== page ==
New Insights into ULVZs Using a Bayesian Inference: A Case Study for ULVZs Beneath the East of Australia
Thursday, 18 December 2014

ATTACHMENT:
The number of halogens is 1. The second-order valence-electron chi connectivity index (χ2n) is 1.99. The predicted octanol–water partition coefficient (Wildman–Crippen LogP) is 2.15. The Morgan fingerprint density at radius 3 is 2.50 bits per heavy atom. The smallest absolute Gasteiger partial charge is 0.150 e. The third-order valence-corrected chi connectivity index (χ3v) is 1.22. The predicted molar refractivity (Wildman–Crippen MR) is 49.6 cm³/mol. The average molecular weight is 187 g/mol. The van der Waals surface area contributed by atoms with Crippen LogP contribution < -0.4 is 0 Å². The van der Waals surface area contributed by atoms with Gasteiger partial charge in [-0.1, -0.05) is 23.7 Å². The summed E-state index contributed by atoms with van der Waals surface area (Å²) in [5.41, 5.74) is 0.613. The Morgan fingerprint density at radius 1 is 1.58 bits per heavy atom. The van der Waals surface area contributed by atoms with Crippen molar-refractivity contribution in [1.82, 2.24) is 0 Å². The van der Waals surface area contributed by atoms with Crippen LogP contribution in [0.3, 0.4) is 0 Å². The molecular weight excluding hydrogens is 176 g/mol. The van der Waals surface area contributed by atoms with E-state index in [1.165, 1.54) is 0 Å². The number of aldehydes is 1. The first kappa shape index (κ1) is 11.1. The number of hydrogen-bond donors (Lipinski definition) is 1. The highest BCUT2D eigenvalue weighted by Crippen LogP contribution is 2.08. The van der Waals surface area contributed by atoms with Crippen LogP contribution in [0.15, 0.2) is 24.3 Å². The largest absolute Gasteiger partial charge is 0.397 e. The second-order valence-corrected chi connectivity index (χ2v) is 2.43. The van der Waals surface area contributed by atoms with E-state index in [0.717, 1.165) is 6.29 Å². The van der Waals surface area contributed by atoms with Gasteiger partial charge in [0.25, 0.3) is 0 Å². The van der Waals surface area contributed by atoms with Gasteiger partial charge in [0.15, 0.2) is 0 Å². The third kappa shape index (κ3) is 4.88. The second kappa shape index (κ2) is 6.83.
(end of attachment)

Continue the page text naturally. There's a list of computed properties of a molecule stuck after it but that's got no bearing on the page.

Large Low Shear Velocity Provinces (LLSVPs) are the most common features of shear wave velocity models of the lowermost mantle. In contrast, the existence of thin layers with strong decrease in P- and S-wave velocity and increase in density - known as ultra low velocity zones (ULVZs) - is still ambiguous at some locations of the core mantle boundary (CMB). Moreover, ULVZ parameters are highly non-unique because of the strong parameter correlations (i.e., trade-offs). The parameter uncertainty estimation is crucial for appropriate physical interpretation. These challenges cannot be addressed using a traditional forward waveform modeling. We thus previously developed a Bayesian inversion to address these difficulties. In a Bayesian inversion, the prior knowledge on the model parameters is combined with the data information described by the likelihood function. Ultimately, the ensemble of solutions is obtained in terms of posterior probability density (solution of the inverse problem). To investigate the unknown parameterization (i.e., the number of layers), we utilized the Bayesian Information Criterion and applied it to study the ULVZ beneath the east of the Philippines [Pachhai et al., 2014, revised]. Here we build on the previous study and develop a trans-dimensional approach in which the number of free parameters (ULVZ layers) is treated as an unknown parameter in the inversion. We confirm that the ULVZ beneath the east of the Philippines is multi-layered, with dense and melt-rich iron material sitting on the bottom. Furthermore, we analyze ScP waves recorded by the Australian arrays that sample the CMB beneath the east of Australia. We examine more than 1000 (Mw>5.0) events and identify 36 events with clear onsets of core-reflected waves (ScP), out of which 9 events also contain clear PcP waves. These data enable us to achieve an unprecedented sampling of a significant area near the edges of the LLSVP under the southwest Pacific Ocean and give insights in fine details of the CMB. We interpret our findings in the context of known ULVZ morphology and our previous findings of different types of ULVZs, and discuss the spatial relationship relative to the Pacific LLSVP.